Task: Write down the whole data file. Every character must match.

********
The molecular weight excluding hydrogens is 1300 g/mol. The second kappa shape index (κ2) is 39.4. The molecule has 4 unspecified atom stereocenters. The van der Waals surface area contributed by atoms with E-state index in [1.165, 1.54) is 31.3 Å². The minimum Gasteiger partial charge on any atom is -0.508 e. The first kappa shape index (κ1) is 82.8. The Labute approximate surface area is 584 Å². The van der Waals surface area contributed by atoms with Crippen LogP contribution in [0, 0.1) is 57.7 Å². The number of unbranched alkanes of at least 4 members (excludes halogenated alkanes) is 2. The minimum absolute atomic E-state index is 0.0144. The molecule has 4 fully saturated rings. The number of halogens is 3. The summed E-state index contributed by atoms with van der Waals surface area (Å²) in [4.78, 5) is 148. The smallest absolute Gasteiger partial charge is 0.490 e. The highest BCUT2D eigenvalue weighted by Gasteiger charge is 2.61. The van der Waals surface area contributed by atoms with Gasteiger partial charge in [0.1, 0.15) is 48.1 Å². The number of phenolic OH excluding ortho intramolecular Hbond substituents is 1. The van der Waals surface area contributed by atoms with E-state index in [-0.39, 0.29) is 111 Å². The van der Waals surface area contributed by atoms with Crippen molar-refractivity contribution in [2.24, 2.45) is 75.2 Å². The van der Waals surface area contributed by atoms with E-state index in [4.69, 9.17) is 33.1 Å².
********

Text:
The molecular weight excluding hydrogens is 1300 g/mol. The second kappa shape index (κ2) is 39.4. The molecule has 4 unspecified atom stereocenters. The van der Waals surface area contributed by atoms with E-state index in [1.165, 1.54) is 31.3 Å². The minimum Gasteiger partial charge on any atom is -0.508 e. The first kappa shape index (κ1) is 82.8. The Labute approximate surface area is 584 Å². The van der Waals surface area contributed by atoms with Crippen LogP contribution in [0, 0.1) is 57.7 Å². The number of unbranched alkanes of at least 4 members (excludes halogenated alkanes) is 2. The minimum absolute atomic E-state index is 0.0144. The molecule has 4 fully saturated rings. The number of halogens is 3. The summed E-state index contributed by atoms with van der Waals surface area (Å²) in [4.78, 5) is 148. The smallest absolute Gasteiger partial charge is 0.490 e. The highest BCUT2D eigenvalue weighted by Gasteiger charge is 2.61. The van der Waals surface area contributed by atoms with Gasteiger partial charge in [0.1, 0.15) is 48.1 Å². The number of phenolic OH excluding ortho intramolecular Hbond substituents is 1. The van der Waals surface area contributed by atoms with E-state index in [-0.39, 0.29) is 111 Å². The van der Waals surface area contributed by atoms with Crippen molar-refractivity contribution in [2.24, 2.45) is 75.2 Å². The van der Waals surface area contributed by atoms with E-state index in [4.69, 9.17) is 33.1 Å².